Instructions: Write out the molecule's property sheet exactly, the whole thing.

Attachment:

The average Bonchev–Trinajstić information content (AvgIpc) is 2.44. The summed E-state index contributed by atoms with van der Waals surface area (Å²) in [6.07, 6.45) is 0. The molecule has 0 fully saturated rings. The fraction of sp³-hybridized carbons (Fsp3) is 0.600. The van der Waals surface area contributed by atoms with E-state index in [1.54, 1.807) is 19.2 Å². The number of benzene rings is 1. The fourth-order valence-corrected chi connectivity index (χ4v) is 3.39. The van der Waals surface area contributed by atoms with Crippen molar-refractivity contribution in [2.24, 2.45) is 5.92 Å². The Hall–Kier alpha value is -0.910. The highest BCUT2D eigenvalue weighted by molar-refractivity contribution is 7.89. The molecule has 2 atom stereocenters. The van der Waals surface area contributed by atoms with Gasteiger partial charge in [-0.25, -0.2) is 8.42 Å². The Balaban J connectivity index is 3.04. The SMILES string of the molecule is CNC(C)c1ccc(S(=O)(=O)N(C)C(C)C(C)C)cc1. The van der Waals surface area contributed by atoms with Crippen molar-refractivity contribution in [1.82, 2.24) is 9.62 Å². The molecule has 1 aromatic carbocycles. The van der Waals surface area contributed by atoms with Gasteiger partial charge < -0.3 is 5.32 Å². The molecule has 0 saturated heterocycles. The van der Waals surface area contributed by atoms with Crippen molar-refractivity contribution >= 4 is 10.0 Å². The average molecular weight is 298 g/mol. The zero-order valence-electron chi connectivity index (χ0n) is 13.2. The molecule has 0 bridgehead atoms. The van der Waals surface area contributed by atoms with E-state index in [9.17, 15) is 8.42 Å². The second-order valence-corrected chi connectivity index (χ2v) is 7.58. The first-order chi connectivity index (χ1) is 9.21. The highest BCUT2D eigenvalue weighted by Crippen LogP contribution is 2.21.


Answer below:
The average Bonchev–Trinajstić information content (AvgIpc) is 2.44. The summed E-state index contributed by atoms with van der Waals surface area (Å²) in [6.07, 6.45) is 0. The molecule has 0 fully saturated rings. The fraction of sp³-hybridized carbons (Fsp3) is 0.600. The van der Waals surface area contributed by atoms with E-state index in [1.54, 1.807) is 19.2 Å². The number of benzene rings is 1. The fourth-order valence-corrected chi connectivity index (χ4v) is 3.39. The van der Waals surface area contributed by atoms with Crippen molar-refractivity contribution in [2.24, 2.45) is 5.92 Å². The Hall–Kier alpha value is -0.910. The highest BCUT2D eigenvalue weighted by molar-refractivity contribution is 7.89. The molecule has 2 atom stereocenters. The van der Waals surface area contributed by atoms with Gasteiger partial charge in [-0.25, -0.2) is 8.42 Å². The Balaban J connectivity index is 3.04. The SMILES string of the molecule is CNC(C)c1ccc(S(=O)(=O)N(C)C(C)C(C)C)cc1. The van der Waals surface area contributed by atoms with Crippen molar-refractivity contribution in [1.82, 2.24) is 9.62 Å². The molecule has 1 aromatic carbocycles. The van der Waals surface area contributed by atoms with Gasteiger partial charge < -0.3 is 5.32 Å². The molecule has 0 saturated heterocycles. The van der Waals surface area contributed by atoms with Crippen molar-refractivity contribution >= 4 is 10.0 Å². The average molecular weight is 298 g/mol. The zero-order valence-electron chi connectivity index (χ0n) is 13.2. The molecule has 0 bridgehead atoms. The van der Waals surface area contributed by atoms with E-state index in [9.17, 15) is 8.42 Å². The second-order valence-corrected chi connectivity index (χ2v) is 7.58. The first-order chi connectivity index (χ1) is 9.21. The highest BCUT2D eigenvalue weighted by Crippen LogP contribution is 2.21.